From nowhere, it seems, this state of traders has realised the importance of manufacturing also, and the auto industry is among the earliest to take advantage. Historically, Gujarat was where trade flowed from, in the Mughal era and before. Today, it seems, Maharashtra's loss will be Gujarat's gain
In a not so remote corner of Nashik lies an automobile plant which is not used for much other than some paint-shop work by Mahindras. Reports suggest it may have been used for the Renault/Mahindra Logan ( now re-named Verito) also. Initially meant for Ford's production of cars in India, the earlier Ford Escorts were made there, till circumstances and political issues resulted in Ford moving to Tamil Nadu, rather abruptly in 2001.
Almost overnight, Ford abandoned Maharashtra as a manufacturing base, and moved lock, stock and barrel. Government officials from Maharashtra looked on in wonder; it was something they had never expected. After all, it was established that once a manufacturer, especially foreign, had chosen a location, the state government in question and its cohorts tightened the screws. But now, increasingly, the manufacturers were responding by moving out.
Eicher did it in the early days by moving from Faridabad to Pithampur when the Chautalas were in charge; but then Vikram Lall was always a different kind of corporate head, and simply handed matters over to Subodh Bhargava with a simple brief to start afresh and grow in Madhya Pradesh. Likewise, the Tatas and Ashok Leyland have always secured their options by putting up manufacturing and assembly plants in a variety of states all over the country, giving them the flexibility of continuing and growing operations at other locations if one becomes troublesome.
Premier Auto and Peugeot, on the other hand, suffered tremendously due to inter-plant octroi and other state and city government issues in and around Mumbai. They have never really recovered since. Maruti Udyog did well in Gurgaon and Haryana as long as it had the protection of the powers that be, but even that is, along with the other heavy and automobile industry in Haryana, beginning to show signs of fraying at the edges. Karnataka, despite a coastal region and ports, was never in the business, barring Toyota and a few other small ventures. The story in West Bengal is too well known to repeat. Uttarakhand, out of the blue, has become an assembly centre. Andhra Pradesh suffered majorly because of the Volkswagen corruption and brazen theft of funds scandal and never really recovered.
But it is Gujarat that is in the headlines again. After General Motors set up shop in Halol about 20 years ago, there was a bit of a lull till the Tata Nano plant came up. And it seems the floodgates are now opening. Ford has announced that it will set up a huge plant to manufacture about a quarter of a million cars in the first instance. General Motors hopes to notch their numbers up some more. Tata Motors are not doing too badly. Maruti Suzuki is believed to be seriously looking around for options in Gujarat. And if reports are to be believed, three different two-wheeler manufacturers are looking at setting up shop in Gujarat as soon as they can, including a major south Indian manufacturer.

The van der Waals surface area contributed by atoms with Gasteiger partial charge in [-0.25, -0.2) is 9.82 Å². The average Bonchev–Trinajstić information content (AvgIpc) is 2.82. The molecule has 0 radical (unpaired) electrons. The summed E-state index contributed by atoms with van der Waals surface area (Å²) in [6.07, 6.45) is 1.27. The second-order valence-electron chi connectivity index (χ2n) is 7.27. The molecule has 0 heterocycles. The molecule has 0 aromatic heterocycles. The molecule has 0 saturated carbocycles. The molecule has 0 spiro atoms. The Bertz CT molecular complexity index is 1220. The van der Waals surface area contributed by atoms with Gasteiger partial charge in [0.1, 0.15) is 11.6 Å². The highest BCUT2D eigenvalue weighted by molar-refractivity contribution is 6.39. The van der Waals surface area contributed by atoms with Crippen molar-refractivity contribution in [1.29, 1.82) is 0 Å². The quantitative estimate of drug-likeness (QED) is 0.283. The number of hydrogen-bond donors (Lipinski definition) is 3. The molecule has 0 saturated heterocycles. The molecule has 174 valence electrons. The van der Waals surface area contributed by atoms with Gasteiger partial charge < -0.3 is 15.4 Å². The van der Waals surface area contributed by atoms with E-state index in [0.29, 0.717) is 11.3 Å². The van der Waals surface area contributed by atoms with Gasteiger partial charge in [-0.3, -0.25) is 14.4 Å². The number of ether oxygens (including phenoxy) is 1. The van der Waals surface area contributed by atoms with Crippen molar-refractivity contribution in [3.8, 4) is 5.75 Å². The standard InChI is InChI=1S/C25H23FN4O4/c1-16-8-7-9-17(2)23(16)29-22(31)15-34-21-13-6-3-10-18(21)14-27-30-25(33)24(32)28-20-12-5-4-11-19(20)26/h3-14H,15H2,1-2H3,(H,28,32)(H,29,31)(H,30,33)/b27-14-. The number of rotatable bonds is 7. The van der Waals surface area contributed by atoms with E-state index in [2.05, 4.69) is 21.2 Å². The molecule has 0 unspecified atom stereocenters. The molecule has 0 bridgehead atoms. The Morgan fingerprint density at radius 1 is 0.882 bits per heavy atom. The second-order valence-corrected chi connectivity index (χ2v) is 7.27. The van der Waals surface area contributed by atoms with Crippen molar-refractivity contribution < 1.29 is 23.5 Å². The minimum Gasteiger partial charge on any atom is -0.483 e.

So what's it with Gujarat? Multiple aspects.
For one, the proximity to some really efficient new and old ports, both in the private as well as public sector. As small cars and other vehicles from India head into the world global export market, access to a seaport becomes extremely important, and that's in place. There is a strong engineering base coming up in terms of support and ancillary industries, not least of all because of the massive growth in the ship-breaking industry providing vast amounts of experience. Labour is usually not local, appears to be rotated often, and barring the odd skirmish here and there, is reported to be easy to handle and control, whatever that means.
The quality of life for management cadre-level people is another aspect. Gujarat has an increasing number of good schools and colleges, and while the local language is certainly important, the Gujaratis have enough self-confidence in themselves to ensure that English is not swept away in some sort of misplaced regional fervour. In addition, there are other industries which are reportedly moving to Gujarat, not the least being the global diamond industry, apparently tired of being bombed by rapacious extortionists in the name of terror in Mumbai. Rural Gujarat is a joy to visit and makes for a complete experience for those who need to get away from work and roan the countryside more often.
The state is power surplus and way ahead of others in pro-actively motivating renewable energy options, which will reflect in cost factors very soon. The state road network is about the best in the country and adherence to overloading laws helps keep the roads in better condition and to last longer, reflecting in a higher usage of motor vehicles too.
Most of all, it is the cleanliness of land acquisition from private parties as well as the state government, as well as subsequent clearances and interaction that appears to appeal to the companies. Everybody stays off the record, obviously, but there is a single-window approach that seems to work. In addition, in every case, there is also very heavy support from the Gujarati community across religious lines which everybody comments on.
Contrast this with the attitude all over India; there is no dearth of examples and experiences as well as blatant declarations by those in power, that providing of land to anybody, industry or people without bribery, is setting a wrong precedent for our elected representatives. In addition, let us be very frank that Gujarat is one of the cleanest states in the country-both in terms of air quality and hygiene it scores way above some of the larger cities and industrial areas in India.